Re: poly: Why Oldies Stations?

From: CurtAdams <>
Date: Thu Apr 02 1998 - 17:58:00 PST

In a message dated 4/2/98 4:19:47 PM, wrote:

>Here are some theories to explain this pattern:
>1) Only young people have the time to explore new ways of doing things.
> Older folks are too busy to reconsider these choices.
>2) The main function of these behaviors is to bond with and identify
> with a cohort. They are flags of allegiance.
>3) People invest in integrating this stuff into their lives, and so
> choices get entrenched. For example, one may learn that in a
> certain mood one likes a certain musician. Or one's clothing
> wardrobe may be coordinated with one's makeup style.

How about plain 'ol diminishing returns? After having evaluated
dozens of food styles, hundreds of restaurants, and thousands of
dishes, my expected gain from evaluating a new possibility is far
less than it was when I was just starting out. It makes sense for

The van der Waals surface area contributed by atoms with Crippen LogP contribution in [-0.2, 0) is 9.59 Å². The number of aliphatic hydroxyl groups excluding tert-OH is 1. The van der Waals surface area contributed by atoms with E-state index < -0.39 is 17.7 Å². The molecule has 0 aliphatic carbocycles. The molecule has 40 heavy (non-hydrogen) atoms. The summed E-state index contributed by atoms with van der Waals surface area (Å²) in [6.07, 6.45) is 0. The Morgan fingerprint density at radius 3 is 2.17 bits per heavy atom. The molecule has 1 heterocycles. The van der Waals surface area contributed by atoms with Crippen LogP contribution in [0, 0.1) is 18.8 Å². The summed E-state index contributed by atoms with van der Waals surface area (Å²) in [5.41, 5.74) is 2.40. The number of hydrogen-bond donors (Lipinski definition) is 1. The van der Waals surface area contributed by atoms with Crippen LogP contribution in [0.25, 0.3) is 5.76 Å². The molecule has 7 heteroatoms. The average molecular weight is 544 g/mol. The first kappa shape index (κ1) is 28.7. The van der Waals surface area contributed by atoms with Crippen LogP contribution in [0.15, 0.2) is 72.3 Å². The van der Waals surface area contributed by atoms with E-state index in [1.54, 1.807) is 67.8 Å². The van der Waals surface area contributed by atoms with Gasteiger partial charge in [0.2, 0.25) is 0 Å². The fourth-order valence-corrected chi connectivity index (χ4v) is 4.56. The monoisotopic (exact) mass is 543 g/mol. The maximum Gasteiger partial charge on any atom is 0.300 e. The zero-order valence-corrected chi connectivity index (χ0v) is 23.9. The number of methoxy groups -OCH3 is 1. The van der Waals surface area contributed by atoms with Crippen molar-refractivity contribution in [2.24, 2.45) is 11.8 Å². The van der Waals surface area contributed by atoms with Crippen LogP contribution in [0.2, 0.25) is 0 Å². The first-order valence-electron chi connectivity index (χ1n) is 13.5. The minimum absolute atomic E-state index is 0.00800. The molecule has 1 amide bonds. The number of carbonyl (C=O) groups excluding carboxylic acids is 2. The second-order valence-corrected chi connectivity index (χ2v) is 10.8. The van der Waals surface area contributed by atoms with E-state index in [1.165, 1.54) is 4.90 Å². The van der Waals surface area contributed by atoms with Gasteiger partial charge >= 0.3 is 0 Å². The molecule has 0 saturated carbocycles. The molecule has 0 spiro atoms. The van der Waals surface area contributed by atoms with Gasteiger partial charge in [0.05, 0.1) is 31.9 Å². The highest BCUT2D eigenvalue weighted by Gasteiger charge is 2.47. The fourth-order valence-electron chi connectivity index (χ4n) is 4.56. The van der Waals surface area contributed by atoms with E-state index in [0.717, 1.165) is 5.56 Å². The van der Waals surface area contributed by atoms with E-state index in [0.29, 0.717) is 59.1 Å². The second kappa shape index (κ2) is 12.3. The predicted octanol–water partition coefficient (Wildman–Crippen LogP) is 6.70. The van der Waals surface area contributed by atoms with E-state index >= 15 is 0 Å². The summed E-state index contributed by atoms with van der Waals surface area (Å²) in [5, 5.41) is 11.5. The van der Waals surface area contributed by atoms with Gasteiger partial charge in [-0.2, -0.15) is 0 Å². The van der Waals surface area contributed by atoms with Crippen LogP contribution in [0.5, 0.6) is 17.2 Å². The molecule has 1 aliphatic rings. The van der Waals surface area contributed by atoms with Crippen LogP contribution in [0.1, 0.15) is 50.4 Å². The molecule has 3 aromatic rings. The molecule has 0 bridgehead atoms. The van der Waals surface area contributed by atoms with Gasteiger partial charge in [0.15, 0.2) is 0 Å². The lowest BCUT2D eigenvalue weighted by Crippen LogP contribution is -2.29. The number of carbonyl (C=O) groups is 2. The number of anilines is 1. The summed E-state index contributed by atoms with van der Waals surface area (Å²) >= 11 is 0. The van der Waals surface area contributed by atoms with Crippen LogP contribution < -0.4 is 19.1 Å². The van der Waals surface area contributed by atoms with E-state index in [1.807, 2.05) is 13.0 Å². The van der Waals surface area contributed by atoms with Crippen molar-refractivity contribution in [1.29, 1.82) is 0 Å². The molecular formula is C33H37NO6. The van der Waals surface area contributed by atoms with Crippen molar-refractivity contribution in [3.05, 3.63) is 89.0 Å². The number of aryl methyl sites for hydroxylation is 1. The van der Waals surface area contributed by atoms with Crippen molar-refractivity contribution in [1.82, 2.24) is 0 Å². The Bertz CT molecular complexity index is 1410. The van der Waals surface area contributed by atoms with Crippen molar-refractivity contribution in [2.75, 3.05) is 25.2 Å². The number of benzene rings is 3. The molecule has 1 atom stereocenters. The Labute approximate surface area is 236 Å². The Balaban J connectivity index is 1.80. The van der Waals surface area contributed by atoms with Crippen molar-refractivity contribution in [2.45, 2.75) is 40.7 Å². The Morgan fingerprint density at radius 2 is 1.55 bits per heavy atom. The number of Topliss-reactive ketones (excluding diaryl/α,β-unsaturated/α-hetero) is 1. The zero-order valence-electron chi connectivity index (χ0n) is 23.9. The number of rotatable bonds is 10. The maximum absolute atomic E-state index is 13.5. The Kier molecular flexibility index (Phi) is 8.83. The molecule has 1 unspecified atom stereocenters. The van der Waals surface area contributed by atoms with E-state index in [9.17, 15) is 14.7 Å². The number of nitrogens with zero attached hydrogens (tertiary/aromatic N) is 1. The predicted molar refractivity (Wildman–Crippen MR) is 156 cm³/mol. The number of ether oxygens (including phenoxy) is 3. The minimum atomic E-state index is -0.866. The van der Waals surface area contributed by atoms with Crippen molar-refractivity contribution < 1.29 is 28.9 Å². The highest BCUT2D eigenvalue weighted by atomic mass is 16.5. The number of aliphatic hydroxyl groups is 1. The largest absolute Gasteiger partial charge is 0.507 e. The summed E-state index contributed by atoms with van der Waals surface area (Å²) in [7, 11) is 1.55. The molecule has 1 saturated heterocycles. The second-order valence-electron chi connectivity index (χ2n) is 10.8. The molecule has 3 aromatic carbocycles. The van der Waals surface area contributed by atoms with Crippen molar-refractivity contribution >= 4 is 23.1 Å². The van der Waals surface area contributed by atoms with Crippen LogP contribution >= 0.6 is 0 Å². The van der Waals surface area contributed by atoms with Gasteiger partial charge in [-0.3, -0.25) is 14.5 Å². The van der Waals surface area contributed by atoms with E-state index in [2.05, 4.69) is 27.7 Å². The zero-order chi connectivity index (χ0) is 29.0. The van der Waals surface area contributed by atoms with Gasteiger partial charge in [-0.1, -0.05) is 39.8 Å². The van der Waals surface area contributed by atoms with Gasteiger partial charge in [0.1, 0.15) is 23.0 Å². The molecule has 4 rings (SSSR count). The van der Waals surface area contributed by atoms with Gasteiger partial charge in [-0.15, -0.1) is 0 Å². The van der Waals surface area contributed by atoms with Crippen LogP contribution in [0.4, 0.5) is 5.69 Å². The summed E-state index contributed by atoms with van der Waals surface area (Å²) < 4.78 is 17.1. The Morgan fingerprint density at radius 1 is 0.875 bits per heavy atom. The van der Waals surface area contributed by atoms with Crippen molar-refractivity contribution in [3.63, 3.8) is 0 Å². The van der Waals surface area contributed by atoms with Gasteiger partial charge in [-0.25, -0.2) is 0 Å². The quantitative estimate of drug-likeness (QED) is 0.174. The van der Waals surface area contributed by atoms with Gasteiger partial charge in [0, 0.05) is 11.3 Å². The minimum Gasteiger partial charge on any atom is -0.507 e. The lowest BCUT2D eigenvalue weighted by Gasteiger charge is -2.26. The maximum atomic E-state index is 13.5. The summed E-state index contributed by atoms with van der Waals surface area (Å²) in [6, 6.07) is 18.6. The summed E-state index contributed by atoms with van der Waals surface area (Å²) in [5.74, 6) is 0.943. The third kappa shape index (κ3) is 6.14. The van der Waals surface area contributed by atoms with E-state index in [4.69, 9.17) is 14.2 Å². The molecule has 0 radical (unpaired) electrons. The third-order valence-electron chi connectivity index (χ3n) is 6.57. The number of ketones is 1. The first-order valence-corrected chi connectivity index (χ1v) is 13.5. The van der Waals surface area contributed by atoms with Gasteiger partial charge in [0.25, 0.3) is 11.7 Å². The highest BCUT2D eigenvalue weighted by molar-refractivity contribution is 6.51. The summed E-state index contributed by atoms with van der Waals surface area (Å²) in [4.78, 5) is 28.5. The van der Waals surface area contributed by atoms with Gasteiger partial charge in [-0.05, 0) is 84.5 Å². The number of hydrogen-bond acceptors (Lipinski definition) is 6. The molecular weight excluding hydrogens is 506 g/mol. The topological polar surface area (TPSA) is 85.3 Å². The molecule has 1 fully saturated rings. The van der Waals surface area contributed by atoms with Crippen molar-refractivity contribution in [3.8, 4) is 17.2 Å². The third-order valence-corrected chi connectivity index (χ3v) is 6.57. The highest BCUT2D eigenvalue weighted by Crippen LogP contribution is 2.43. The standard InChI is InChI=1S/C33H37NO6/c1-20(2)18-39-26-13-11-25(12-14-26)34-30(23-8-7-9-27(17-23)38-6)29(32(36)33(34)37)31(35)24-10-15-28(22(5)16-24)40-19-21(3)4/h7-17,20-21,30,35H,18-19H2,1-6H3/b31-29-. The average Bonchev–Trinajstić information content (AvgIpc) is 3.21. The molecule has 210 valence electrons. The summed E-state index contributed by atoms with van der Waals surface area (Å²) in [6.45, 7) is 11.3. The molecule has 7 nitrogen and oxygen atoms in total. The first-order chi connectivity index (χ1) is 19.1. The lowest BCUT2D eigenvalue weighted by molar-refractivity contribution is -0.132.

my to redirect my efforts to areas where diminishing returns are
less marked (such as career and children) or where I'm just starting
(decorating my house). This is very similar to 1 and 3, just stated
in a different way.

To elaborate on 2), many activities, particularly fashion, play a
role in sexual selection. If one has already made a mate choice,
it may make sense to redirect efforts away from such fields. If
one has to worry about *keeping* one's mate, of course, one may
have to keep it up. I think this is why men tend to lose interest
in fashion far more than women. This extends beyond fashion, of
course; particularly good knowledge of good foods and music can
play a role in the sexual marketplace too.

I refer to this phenomena in a different way - I say people brand
themselves with the styles of their youth.
Received on Fri Apr 3 01:59:59 1998

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